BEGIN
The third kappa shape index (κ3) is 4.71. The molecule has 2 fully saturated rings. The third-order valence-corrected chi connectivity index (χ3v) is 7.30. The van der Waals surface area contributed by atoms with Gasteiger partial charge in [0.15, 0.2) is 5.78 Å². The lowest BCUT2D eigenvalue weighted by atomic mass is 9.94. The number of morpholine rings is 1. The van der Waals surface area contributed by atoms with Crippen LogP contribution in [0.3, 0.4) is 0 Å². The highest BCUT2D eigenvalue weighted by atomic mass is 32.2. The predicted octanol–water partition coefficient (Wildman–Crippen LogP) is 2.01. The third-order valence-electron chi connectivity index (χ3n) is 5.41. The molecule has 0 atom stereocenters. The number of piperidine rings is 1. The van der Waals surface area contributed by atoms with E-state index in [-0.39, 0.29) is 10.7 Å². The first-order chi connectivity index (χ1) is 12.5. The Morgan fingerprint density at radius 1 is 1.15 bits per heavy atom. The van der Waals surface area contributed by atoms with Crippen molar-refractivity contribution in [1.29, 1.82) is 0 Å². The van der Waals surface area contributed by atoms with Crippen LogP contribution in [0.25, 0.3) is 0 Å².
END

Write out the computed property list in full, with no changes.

The third kappa shape index (κ3) is 4.71. The molecule has 2 fully saturated rings. The third-order valence-corrected chi connectivity index (χ3v) is 7.30. The van der Waals surface area contributed by atoms with Gasteiger partial charge in [0.15, 0.2) is 5.78 Å². The lowest BCUT2D eigenvalue weighted by atomic mass is 9.94. The number of morpholine rings is 1. The van der Waals surface area contributed by atoms with Crippen LogP contribution in [0.3, 0.4) is 0 Å². The highest BCUT2D eigenvalue weighted by atomic mass is 32.2. The predicted octanol–water partition coefficient (Wildman–Crippen LogP) is 2.01. The third-order valence-electron chi connectivity index (χ3n) is 5.41. The molecule has 0 atom stereocenters. The number of piperidine rings is 1. The van der Waals surface area contributed by atoms with E-state index in [-0.39, 0.29) is 10.7 Å². The first-order chi connectivity index (χ1) is 12.5. The Morgan fingerprint density at radius 1 is 1.15 bits per heavy atom. The van der Waals surface area contributed by atoms with Crippen molar-refractivity contribution in [1.29, 1.82) is 0 Å². The van der Waals surface area contributed by atoms with Crippen LogP contribution in [0.25, 0.3) is 0 Å².